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Despite the devastation wrought after 196 years of battling trolls – killing two-thirds of the Commonwealth – the united army of Liraehne cleared the lands. The great Fanaal Emperor Tian’Tal pushed the trolls to the edge of the Frontier, making a stand at the outpost of Tarn, but it was the leadership of Queen Kalynn Wytestarr who led the final victory within the Crax. Of those who went to war, many would never return home, some not because death claimed them but because their wounds made travel impossible, and the outpost swelled into a city.

As Tarn grew, with farmers and families restoring a sense of normal after so much loss, the great heroes and leaders began to pass into legend and new powers began to arise to fill the voids left behind. 

This is the story of one of them.

Author Chuck Sperati Writing Distracted Logo
Onvical
Ambyr Valry
Cariss Mesila
Torgin
Elis Rhees
Elis Rhees

Part Thirteen: Loyalties

“Sleepy.” Torgin’s voice boomed in the small cabin.

“Must you always be so loud?” Ambyr countered, leaning back against the open window near the shadowed corner. With one hand, she massaged the pointed end of an ear. “There’s only the three of us in here. You don’t have to shout.”

“You want to shout, Elfen?” his voice boomed louder. “I can shout!”

A flower pot shattered on the floor, causing them to turn to the only other visible person in the room. Standing over the shattered remnants, both legs splattered with soil and her hands balled into fists, Cariss glanced back and forth between them. “Can we get back to the discussion?”

“No discussion,” Torgin replied, his voice a little more subdued. Taking a long stride towards her, he kneeled down and stood the flower upright, carefully gathering soil around its roots. “Onvical pays us.”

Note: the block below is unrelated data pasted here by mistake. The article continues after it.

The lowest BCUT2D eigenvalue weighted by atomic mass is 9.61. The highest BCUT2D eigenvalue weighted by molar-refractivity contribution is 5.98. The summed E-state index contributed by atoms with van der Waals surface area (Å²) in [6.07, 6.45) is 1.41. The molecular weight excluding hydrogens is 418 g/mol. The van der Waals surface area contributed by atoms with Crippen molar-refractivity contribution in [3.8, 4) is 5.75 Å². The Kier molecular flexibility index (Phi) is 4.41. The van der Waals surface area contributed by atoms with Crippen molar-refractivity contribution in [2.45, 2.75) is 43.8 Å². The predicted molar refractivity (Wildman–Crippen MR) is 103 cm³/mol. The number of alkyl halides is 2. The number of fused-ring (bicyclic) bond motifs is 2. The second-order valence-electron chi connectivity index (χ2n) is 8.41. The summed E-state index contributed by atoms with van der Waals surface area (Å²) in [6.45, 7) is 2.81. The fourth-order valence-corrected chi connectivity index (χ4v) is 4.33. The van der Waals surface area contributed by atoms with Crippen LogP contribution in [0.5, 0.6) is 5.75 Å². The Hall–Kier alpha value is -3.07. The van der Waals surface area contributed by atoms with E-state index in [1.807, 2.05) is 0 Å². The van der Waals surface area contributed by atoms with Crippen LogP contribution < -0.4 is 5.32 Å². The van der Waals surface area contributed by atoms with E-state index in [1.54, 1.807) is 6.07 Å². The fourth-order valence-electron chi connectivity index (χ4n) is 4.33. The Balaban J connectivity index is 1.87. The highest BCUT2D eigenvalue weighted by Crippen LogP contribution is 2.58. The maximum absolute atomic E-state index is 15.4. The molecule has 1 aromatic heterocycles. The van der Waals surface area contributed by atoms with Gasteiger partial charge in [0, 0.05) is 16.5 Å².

“You have to admit,” Ambyr agreed, watching the Braidon’s delicate work, “our coin purses are pretty full. And we do have the run of this town.”

Pushing her lips together, Cariss took a deep breath and blew it out her nose. The three of them had traveled together long enough that they knew another angry outburst would likely not be far behind. Not wanting to deal with something else being thrown, the elfen turned to look out the window.

“Do you remember that Lord Darclond in Gamesly?” the warrior woman asked. Instead of anger, her tone held challenge.

“Not this again,” Ambyr replied, putting her elbows on the sill and running golden fingers through silver hair as she gazed up at the night sky.

“He paid well too. And now, if any of us set foot in that city, it’ll be straight to the executioner.” Putting a hand on the Braidon’s shoulder, she continued. “Torgin, I’ve listened to you rant so many times about Caraklin taking Brom’s Eye. If one magis wanted it, what makes you think this one won’t as well. And you,” she growled, turning towards the window. “You’re the one always saying that complacency gets you killed.”

Shaking her head, Ambyr half turned. “It gets you killed on the trail.”

“Isn’t this town part of the trail? I mean, what we want isn’t in Tarn.”

“What then?” Torgin asked, standing with the flower and soil cupped in his hands.

Turning back to the room and crossing her arms over her chest, Ambyr nodded. “What he said. What’s your plan?”

“This guy Elis knows where the lair is. I say we go to him, get the information for ourselves and get out of this bracken-blighted town.”

“How?” Torgin’s voice boomed again.

“What do you mean how? He’s a mercenary being forced to work in the stables. Ambyr said it herself, our coin purses are pretty full. It won’t take much to loosen his tongue. And from what I heard, he can fight. He might just be willing to lead us himself.”

“But what about Onvical?” the elfen asked.

“What about him?”

“Be very angry!”

“So.”

“Are you serious?” Ambyr asked. “Knowing what he has down in that hidden cellar, do you really want to make an enemy of him?”

“No,” Torgin offered, stepping towards the door.

“Where are you going?” Cariss asked after him.

“Replant.”

Pushing her lips together, the warrior woman blew out another breath through her nose.